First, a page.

بررسی اثرناپذیری طرد اجتماعی بر ترشح کورتیزول بزاق در زنان در یک مطالعه کنترل شده تصادفی
|کد مقاله||سال انتشار||مقاله انگلیسی||ترجمه فارسی||تعداد کلمات|
|30828||2010||5 صفحه PDF||سفارش دهید||محاسبه نشده|
Publisher : Elsevier - Science Direct (الزویر - ساینس دایرکت)
Journal : Psychoneuroendocrinology, Volume 35, Issue 9, October 2010, Pages 1294–1298
Lack of social support and social exclusion are associated with adverse effects for mental and physical health. Additionally, women appear to be more vulnerable to social triggers of health disturbances. Activity of the hypothalamus–pituitary–adrenal-axis (HPA-axis) might play a key role in this context as it has been shown both to be associated with psychosocial conditions and health outcomes and to respond differentially depending on gender. To test this hypothesis we thus investigated the effects of social exclusion on cortisol release in women. To experimentally vary social exclusion we employed a highly standardized paradigm (Cyberball) which already has been shown to affect subjective well-being and some physiological parameters. Methods Healthy women (n = 89) were randomly assigned to one of the three Cyberball conditions: social exclusion, inclusion and technical default, respectively. Salivary cortisol and subjective mood were assessed as primary outcome variables immediately prior to and every 15 min after Cyberball. Results Social exclusion had no effect on cortisol secretion though significant effects on mood were observed. Conclusions These results indicate that the Cyberball social exclusion paradigm alone though affecting psychological well-being does not affect HPA-axis functioning.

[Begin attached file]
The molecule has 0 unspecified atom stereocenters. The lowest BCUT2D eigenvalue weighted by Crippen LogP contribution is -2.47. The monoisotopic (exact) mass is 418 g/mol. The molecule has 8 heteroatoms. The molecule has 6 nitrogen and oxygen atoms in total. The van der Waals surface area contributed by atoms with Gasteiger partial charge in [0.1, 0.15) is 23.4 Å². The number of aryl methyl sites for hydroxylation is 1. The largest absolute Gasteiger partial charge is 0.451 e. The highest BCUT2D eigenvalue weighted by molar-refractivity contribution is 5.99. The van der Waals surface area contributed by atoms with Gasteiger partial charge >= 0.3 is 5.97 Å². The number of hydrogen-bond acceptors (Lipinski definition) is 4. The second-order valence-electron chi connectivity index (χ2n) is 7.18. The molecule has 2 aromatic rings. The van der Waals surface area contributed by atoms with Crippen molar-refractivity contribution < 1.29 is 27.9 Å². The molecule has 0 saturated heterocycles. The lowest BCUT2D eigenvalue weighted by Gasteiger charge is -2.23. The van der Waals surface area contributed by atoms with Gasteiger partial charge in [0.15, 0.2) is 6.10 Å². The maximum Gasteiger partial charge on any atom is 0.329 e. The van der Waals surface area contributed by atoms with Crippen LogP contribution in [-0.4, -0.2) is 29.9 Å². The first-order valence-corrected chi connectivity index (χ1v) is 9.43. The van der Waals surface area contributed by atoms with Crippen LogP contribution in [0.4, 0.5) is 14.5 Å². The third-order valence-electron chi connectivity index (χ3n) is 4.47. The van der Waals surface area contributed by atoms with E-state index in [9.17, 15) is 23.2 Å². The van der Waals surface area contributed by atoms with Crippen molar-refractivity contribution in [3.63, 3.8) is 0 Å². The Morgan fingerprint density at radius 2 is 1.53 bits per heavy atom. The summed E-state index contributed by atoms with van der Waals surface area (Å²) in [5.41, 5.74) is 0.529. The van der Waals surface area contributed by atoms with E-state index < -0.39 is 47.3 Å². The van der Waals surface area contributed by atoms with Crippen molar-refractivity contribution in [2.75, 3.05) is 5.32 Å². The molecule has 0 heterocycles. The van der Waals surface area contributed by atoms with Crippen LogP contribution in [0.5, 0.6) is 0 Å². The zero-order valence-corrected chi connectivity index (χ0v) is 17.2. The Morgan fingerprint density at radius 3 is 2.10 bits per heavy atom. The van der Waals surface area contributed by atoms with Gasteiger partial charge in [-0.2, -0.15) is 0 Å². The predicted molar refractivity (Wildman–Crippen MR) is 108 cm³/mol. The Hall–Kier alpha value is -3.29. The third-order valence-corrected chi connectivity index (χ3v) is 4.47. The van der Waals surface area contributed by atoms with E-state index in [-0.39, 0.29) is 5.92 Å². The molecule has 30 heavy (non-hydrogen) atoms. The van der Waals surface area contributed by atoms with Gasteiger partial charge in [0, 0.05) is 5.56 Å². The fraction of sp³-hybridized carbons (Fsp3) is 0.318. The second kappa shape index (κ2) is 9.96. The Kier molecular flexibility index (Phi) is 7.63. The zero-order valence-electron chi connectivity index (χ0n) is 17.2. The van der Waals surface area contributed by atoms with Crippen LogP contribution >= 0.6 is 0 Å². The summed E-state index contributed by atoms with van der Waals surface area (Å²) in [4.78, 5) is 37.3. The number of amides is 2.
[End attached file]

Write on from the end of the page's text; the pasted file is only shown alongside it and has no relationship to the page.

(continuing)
Women are considered to be especially vulnerable to social triggers of health disturbances (Denton et al., 2004). One social trigger often analysed is the lack of social support and social exclusion (Hawthorne, 2008). Mechanisms mediating between the degree of social integration and physical and mental health are only partially understood. A potential mediator could be a dysregulation of HPA-axis functioning which is both known to be related to health disturbances and to social stress. Indeed, correlative research indicates that lack of social support is associated with an increased basal cortisol secretion (Cacioppo et al., 2000, Gunnar et al., 2003 and Evolahti et al., 2006). Correlative studies are, however, ambiguous with respect to causal inferences. Thus, experimental research is needed to examine the effects of social exclusion on cortisol secretion. Experimental research on social exclusion, however, faces the problem of how to induce a standardized social exclusion condition. “Cyberball,” a virtual ball game, represents one possibility of inducing social exclusion in a highly standardized manner (Williams et al., 2000). In this paradigm, participants are made to believe that they are playing with three other participants (which in fact are computer generated). During the game the degree of social inclusion (i.e., how often they receive the ball from the other participants) is manipulated: “included” participants receive the ball regularly throughout the game while “excluded” participants receive no further ball after the first throws. Previous research on this paradigm indicates that excluded participants not only perceive themselves as being excluded but also suffer from lower self-esteem compared to the included participants (Williams et al., 2000). Furthermore, fMRI studies have shown that the dorsal anterior cingulate cortex, a region also activated while experiencing physical pain, is activated during exclusion (Eisenberger et al., 2003). Effects of Cyberball on cortisol secretion have not been analysed, yet. We therefore used the Cyberball paradigm to assess the effects of social exclusion on HPA functioning and mood in a randomized controlled study. We expected both an increase of cortisol secretion after social exclusion and an increase of bad mood.